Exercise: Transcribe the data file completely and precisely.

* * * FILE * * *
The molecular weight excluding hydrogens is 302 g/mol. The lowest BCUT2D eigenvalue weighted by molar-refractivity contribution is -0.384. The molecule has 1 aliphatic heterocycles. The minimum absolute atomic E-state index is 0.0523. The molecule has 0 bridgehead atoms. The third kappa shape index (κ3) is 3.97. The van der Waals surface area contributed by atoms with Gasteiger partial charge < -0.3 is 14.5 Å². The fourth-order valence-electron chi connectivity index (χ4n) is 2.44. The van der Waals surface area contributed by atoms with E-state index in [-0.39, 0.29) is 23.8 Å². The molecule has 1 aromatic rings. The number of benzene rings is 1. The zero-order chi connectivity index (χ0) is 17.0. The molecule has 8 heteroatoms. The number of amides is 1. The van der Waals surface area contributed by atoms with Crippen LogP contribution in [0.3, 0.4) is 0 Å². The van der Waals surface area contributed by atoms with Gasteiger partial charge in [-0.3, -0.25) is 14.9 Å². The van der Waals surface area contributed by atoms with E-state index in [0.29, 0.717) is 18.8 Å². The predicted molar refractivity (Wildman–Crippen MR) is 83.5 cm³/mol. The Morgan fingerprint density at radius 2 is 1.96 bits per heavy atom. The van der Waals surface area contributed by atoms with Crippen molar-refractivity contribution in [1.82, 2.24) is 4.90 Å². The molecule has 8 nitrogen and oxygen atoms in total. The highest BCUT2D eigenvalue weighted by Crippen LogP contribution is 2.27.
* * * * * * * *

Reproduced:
The molecular weight excluding hydrogens is 302 g/mol. The lowest BCUT2D eigenvalue weighted by molar-refractivity contribution is -0.384. The molecule has 1 aliphatic heterocycles. The minimum absolute atomic E-state index is 0.0523. The molecule has 0 bridgehead atoms. The third kappa shape index (κ3) is 3.97. The van der Waals surface area contributed by atoms with Gasteiger partial charge < -0.3 is 14.5 Å². The fourth-order valence-electron chi connectivity index (χ4n) is 2.44. The van der Waals surface area contributed by atoms with E-state index in [-0.39, 0.29) is 23.8 Å². The molecule has 1 aromatic rings. The number of benzene rings is 1. The zero-order chi connectivity index (χ0) is 17.0. The molecule has 8 heteroatoms. The number of amides is 1. The van der Waals surface area contributed by atoms with Crippen LogP contribution in [0.3, 0.4) is 0 Å². The van der Waals surface area contributed by atoms with Gasteiger partial charge in [-0.3, -0.25) is 14.9 Å². The van der Waals surface area contributed by atoms with E-state index in [0.29, 0.717) is 18.8 Å². The predicted molar refractivity (Wildman–Crippen MR) is 83.5 cm³/mol. The Morgan fingerprint density at radius 2 is 1.96 bits per heavy atom. The van der Waals surface area contributed by atoms with Crippen molar-refractivity contribution in [1.82, 2.24) is 4.90 Å². The molecule has 8 nitrogen and oxygen atoms in total. The highest BCUT2D eigenvalue weighted by Crippen LogP contribution is 2.27.